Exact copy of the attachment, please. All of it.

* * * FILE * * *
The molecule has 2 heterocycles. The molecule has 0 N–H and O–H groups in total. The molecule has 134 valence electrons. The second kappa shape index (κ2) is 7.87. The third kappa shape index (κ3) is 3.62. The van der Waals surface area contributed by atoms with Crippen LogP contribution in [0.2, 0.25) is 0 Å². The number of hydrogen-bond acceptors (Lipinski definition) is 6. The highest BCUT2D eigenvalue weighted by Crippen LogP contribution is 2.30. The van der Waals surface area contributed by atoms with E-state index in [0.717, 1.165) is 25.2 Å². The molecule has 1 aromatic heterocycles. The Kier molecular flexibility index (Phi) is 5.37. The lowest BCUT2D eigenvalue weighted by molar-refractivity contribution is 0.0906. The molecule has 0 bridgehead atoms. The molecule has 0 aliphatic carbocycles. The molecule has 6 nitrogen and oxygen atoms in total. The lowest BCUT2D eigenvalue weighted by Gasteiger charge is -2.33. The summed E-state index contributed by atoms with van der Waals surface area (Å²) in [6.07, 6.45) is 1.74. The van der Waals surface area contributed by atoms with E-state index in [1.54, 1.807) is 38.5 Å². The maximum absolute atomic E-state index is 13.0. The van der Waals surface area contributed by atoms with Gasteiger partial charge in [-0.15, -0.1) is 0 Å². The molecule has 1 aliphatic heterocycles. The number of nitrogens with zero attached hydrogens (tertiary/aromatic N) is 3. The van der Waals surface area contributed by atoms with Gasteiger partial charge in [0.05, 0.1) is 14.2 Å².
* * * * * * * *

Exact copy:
The molecule has 2 heterocycles. The molecule has 0 N–H and O–H groups in total. The molecule has 134 valence electrons. The second kappa shape index (κ2) is 7.87. The third kappa shape index (κ3) is 3.62. The van der Waals surface area contributed by atoms with Crippen LogP contribution in [0.2, 0.25) is 0 Å². The number of hydrogen-bond acceptors (Lipinski definition) is 6. The highest BCUT2D eigenvalue weighted by Crippen LogP contribution is 2.30. The van der Waals surface area contributed by atoms with E-state index in [0.717, 1.165) is 25.2 Å². The molecule has 1 aromatic heterocycles. The Kier molecular flexibility index (Phi) is 5.37. The lowest BCUT2D eigenvalue weighted by molar-refractivity contribution is 0.0906. The molecule has 0 bridgehead atoms. The molecule has 0 aliphatic carbocycles. The molecule has 6 nitrogen and oxygen atoms in total. The lowest BCUT2D eigenvalue weighted by Gasteiger charge is -2.33. The summed E-state index contributed by atoms with van der Waals surface area (Å²) in [6.07, 6.45) is 1.74. The van der Waals surface area contributed by atoms with E-state index in [1.54, 1.807) is 38.5 Å². The maximum absolute atomic E-state index is 13.0. The van der Waals surface area contributed by atoms with Gasteiger partial charge in [-0.15, -0.1) is 0 Å². The molecule has 1 aliphatic heterocycles. The number of nitrogens with zero attached hydrogens (tertiary/aromatic N) is 3. The van der Waals surface area contributed by atoms with Gasteiger partial charge in [0.05, 0.1) is 14.2 Å².